Sadeghian: When I came on board, Flora and her team had a prototype that they wanted to further develop. We worked together to make sure the app was user-friendly, appealing and inviting to the end-user. It’s critical that the app and its features make sense and are acceptable to users. You can have the most beautiful-designed app in the world, but if people won’t use it or don’t find it useful, it doesn’t matter.

McLuhan: The app is available for anyone with gambling concerns, but it’s sensitive to the fact that many users are also experiencing poverty and homelessness. We made sure that the language used and the strategies suggested are tethered to that context. For example, one strategy to manage gambling urges is to engage in an alternative activity – to keep busy. We didn’t suggest something like, ‘Go to the gym,’ as that may be financially out of reach for users. Instead, the app might prompt users to go for a walk. It’s important that we provide users with information and strategies that don’t further stigmatize them. 

Q: How will the app be used in research?

Ford: Users are initially prompted to complete gambling self-assessment screening tools (the Problem Gambling Severity Index and the Gambling Symptom Assessment Scale). They will continue to complete these assessments on a regular basis. These assessments provide users with self-monitoring tools and allow us to view patterns of urge frequency, urge intensity, gambling frequency and gambling losses over time. We’ll also have data on how people are using the app, journal entries and demographic characteristics.

Q: What excites you about working on this project?

McLuhan: To my knowledge, this is the first community-based, solutions-focused digital project that aims to fill a gap in support for people experiencing problem gambling, homelessness and poverty. This is bringing support to people where they need it, when they need it. And while we recognize that this app won’t solve everything, it’s an important addition to the supports already available in the community.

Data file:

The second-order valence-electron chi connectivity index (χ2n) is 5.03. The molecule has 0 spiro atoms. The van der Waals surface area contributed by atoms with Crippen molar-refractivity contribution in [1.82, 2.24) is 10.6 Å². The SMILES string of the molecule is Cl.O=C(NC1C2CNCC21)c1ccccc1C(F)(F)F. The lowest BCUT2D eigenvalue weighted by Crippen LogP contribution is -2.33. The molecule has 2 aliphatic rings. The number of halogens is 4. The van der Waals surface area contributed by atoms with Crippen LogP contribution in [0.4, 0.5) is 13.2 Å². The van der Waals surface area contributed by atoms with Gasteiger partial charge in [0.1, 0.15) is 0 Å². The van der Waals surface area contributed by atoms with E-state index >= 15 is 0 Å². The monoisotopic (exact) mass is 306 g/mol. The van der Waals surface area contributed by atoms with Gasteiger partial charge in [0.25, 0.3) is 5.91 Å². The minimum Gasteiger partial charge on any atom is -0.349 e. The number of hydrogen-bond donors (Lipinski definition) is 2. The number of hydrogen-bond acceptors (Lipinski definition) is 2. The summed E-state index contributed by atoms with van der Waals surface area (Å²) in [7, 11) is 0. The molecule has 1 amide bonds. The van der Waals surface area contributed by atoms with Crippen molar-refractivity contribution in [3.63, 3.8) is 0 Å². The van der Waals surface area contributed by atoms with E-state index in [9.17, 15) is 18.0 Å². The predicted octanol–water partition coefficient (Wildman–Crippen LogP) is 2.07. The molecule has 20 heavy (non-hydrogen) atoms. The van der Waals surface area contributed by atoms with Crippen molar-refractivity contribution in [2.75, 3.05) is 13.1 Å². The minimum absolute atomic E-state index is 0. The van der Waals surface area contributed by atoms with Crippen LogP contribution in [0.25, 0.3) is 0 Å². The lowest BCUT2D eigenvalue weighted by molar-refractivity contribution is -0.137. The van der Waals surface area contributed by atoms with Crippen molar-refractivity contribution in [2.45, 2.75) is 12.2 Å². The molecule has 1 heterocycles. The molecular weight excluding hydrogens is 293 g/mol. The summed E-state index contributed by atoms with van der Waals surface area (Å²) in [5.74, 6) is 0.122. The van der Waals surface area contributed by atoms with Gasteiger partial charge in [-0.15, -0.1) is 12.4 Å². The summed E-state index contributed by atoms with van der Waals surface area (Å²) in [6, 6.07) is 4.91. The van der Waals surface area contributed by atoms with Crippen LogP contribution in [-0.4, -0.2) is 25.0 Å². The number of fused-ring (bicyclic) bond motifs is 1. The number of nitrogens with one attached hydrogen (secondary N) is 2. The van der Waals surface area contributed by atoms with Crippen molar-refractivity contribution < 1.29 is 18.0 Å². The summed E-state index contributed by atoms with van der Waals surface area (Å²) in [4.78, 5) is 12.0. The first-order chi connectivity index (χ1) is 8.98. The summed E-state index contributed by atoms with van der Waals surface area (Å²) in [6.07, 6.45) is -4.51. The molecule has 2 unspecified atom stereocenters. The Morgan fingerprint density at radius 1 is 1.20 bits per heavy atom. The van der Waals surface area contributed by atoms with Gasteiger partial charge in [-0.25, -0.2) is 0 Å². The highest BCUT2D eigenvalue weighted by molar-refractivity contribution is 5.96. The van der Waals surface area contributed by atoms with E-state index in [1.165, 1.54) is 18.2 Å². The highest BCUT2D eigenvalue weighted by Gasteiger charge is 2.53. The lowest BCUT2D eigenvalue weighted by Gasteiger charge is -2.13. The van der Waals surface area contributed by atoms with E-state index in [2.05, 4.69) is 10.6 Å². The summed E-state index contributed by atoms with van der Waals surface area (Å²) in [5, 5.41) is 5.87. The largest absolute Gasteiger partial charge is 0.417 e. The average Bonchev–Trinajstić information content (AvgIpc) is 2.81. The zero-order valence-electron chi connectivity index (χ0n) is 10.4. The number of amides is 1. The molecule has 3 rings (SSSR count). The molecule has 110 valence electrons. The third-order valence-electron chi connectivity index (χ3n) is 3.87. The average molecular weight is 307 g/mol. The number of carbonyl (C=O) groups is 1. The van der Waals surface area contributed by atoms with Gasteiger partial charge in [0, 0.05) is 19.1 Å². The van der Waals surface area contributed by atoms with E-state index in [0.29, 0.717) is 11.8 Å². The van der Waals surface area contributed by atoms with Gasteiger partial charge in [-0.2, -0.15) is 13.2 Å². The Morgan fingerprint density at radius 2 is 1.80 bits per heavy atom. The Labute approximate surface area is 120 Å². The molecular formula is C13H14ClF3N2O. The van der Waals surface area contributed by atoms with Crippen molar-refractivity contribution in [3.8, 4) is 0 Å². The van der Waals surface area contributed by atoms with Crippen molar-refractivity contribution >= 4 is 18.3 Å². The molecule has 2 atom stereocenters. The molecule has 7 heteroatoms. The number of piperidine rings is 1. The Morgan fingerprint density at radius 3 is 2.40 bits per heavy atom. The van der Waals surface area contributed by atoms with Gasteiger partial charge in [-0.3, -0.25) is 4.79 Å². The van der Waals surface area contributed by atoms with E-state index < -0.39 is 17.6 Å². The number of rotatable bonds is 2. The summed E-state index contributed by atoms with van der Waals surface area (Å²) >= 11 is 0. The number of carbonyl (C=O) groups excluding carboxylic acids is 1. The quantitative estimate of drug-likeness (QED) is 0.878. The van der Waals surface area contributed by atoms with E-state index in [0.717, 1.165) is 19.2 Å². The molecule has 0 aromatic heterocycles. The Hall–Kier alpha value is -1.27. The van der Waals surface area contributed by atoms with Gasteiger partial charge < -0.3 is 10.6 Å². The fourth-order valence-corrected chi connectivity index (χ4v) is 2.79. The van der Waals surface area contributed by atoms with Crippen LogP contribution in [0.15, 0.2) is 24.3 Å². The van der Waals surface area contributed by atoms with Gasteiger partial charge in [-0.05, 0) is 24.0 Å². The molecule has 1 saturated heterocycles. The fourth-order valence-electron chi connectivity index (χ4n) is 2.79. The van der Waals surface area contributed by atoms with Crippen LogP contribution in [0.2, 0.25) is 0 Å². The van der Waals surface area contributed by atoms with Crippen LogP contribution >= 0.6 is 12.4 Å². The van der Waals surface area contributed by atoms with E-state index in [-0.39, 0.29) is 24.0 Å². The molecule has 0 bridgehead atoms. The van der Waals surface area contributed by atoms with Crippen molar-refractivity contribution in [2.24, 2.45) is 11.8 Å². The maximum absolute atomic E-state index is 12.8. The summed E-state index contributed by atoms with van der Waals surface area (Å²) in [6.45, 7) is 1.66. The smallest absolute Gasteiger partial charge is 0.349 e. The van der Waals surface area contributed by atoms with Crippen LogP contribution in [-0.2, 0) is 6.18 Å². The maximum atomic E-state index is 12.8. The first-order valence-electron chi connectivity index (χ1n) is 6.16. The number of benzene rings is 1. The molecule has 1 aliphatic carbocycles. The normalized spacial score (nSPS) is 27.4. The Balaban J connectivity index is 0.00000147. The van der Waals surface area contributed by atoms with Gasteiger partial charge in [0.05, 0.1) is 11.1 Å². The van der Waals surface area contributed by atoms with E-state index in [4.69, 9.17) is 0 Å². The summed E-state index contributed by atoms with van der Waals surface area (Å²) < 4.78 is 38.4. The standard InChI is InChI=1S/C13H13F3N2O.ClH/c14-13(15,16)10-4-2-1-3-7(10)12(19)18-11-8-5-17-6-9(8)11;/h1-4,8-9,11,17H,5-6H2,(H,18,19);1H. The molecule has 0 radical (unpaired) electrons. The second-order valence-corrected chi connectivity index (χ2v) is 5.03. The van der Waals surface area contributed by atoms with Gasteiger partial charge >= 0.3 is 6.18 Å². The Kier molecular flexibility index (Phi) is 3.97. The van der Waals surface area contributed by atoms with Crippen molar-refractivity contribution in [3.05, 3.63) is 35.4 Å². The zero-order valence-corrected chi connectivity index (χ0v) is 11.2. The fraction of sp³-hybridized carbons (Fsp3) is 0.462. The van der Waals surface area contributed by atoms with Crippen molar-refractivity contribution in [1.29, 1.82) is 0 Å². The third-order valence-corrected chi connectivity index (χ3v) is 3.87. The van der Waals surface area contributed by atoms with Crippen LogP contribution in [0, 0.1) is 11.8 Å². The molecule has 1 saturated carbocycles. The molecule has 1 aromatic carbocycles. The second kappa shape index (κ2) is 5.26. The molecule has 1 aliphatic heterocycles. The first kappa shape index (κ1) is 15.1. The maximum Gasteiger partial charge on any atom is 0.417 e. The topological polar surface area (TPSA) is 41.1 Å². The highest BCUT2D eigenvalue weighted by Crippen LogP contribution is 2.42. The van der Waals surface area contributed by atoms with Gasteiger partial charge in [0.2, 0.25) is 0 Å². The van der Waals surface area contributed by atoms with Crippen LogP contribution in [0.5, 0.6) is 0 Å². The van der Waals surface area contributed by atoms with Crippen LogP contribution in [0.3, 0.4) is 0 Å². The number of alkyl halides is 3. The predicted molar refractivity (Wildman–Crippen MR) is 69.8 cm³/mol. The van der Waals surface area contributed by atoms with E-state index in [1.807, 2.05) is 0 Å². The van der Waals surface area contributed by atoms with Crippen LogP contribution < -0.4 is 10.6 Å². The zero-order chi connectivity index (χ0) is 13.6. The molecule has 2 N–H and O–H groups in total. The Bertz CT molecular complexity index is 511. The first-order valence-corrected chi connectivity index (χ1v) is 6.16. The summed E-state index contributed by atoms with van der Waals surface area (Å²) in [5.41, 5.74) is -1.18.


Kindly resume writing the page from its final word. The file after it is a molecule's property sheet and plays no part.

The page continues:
Ford: It’s exciting to me that with stigma being such a large barrier in this population, this is a solution that people can use on their own, in private. They don’t necessarily need to engage with anyone else beyond the app until they’re ready, and maybe it’s a step towards them seeking treatment.

Sadeghian: My background is in computer science and AI, so I didn’t have expertise with this population and the challenges they face. But when I got involved and started working with the team, their commitment and enthusiasm were very apparent. I picked up their passion by osmosis! I have to credit the interdisciplinary nature of research at St. Michael’s, as it connected me with Flora and her team in the first place. It’s proof of how an effective research environment leads to interdisciplinary collaboration.

Dr. Alireza Sadeghian
Dr. Alireza Sadeghian

Matheson: It’s important to me that the research is applicable—it has to have meaning beyond an academic meaning. I find it exciting to work with the community to design and create something that they’re asking for.The next step is ramping up recruitment and getting this into the hands of people who need it. We’re hoping that it’s going to prove useful. That’s the bottom line for me: Is this going to help people?

Interview has been edited and condensed.

By Marlene Leung
Photos: Eduardo Lima and supplied